Why Abstraction is Really Important

Abstraction
Abstraction is one of the key elements of good software design.
It helps encapsulate behavior. It helps decouple software elements. It helps having more self-contained modules. And much more.

Abstraction makes the application extendable in much easier way. It makes refactoring much easier.
When developing with higher level of abstraction, you communicate the behavior and less the implementation.

General
In this post, I want to introduce a simple scenario that shows how, by choosing a simple solution, we can get into a situation of hard coupling and rigid design.

Then I will briefly describe how we can avoid situation like this.

Case study description
Let’s assume that we have a domain object called RawItem.

public class RawItem {
    private final String originator;
    private final String department;
    private final String division;
    private final Object[] moreParameters;
    
    public RawItem(String originator, String department, String division, Object... moreParameters) {
        this.originator = originator;
        this.department = department;
        this.division = division;
        this.moreParameters = moreParameters;
    }
}

The three first parameters represent the item’s key.
I.e. An item comes from an originator, a department and a division.
The “moreParameters” is just to emphasize the item has more parameters.

This triplet has two basic usages:
1. As key to store in the DB
2. As key in maps (key to RawItem)

Storing in DB based on the key
The DB tables are sharded in order to evenly distribute the items.
Sharding is done by a hash key modulo function.
This function works on a string.

Suppose we have N shards tables: (RAW_ITEM_REPOSITORY_00, RAW_ITEM_REPOSITORY_01,..,RAW_ITEM_REPOSITORY_NN),
then we’ll distribute the items based on some function and modulo:

String rawKey = originator + "_"  + department + "_" + division;
// func is String -> Integer function, N = # of shards
// Representation of the key is described below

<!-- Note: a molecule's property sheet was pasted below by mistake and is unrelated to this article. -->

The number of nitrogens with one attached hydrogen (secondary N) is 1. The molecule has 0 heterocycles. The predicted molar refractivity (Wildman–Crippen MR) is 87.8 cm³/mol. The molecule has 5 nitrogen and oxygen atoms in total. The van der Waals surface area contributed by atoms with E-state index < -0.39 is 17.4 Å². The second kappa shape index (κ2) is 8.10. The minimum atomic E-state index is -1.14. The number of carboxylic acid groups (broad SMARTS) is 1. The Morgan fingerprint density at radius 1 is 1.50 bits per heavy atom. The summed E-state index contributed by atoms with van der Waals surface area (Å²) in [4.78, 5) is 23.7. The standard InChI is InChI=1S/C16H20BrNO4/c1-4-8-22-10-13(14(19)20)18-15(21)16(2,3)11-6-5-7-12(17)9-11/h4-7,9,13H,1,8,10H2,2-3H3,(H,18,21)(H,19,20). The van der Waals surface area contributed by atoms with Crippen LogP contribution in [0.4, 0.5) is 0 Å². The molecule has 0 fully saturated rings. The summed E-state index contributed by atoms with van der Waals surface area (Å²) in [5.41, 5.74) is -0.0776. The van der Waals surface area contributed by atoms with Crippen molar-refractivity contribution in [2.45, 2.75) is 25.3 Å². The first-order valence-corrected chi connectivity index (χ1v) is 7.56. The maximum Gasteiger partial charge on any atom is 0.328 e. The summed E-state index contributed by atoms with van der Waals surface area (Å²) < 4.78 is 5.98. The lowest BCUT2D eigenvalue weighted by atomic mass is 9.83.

int shard = func(key)%N;

Using the key in maps
The second usage for the triplet is mapping the items for fast lookup.
So, when NOT using abstraction, the maps will usually look like:

Map<String, RawItem> mapOfItems = new HashMap<>();
// Fill the map...

“Improving” the class
We see that we have common usage for the key as string, so we decide to put the string representation in the RawItem.

// new member
private final String key;

// in the constructor:
this.key = this.originator + "_" + this.department + "_"  + this.division;

// and a getter
public String getKey() {
  return key;
}

Assessment of the design
There are two flows here:
1. Coupling between the sharding distribution and the items’ mapping
2. The mapping key is strict. any change forces change in the key, which might introduce hard to find bugs

And then comes a new requirement
Up until now, the triplet: originator, department and division made up a key of an item.
But now, a new requirement comes in.
A division can have subdivision.
It means that, unlike before, we can have two different items from the same triplet. The items will differ by the subdivision attribute.

Difficult to change
Regarding the DB distribution, we’ll need to keep the concatenated key of the triplet.
We must keep the modulo function the same. So distribution will remain using the triplets, but the schema will change and hava ‘subdivision’ column as well.
We’ll change the queries to use the subdivision together with original key.

In regard to the mapping, we’ll need to do a massive refactoring and to pass an ItemKey (see below) instead of just String.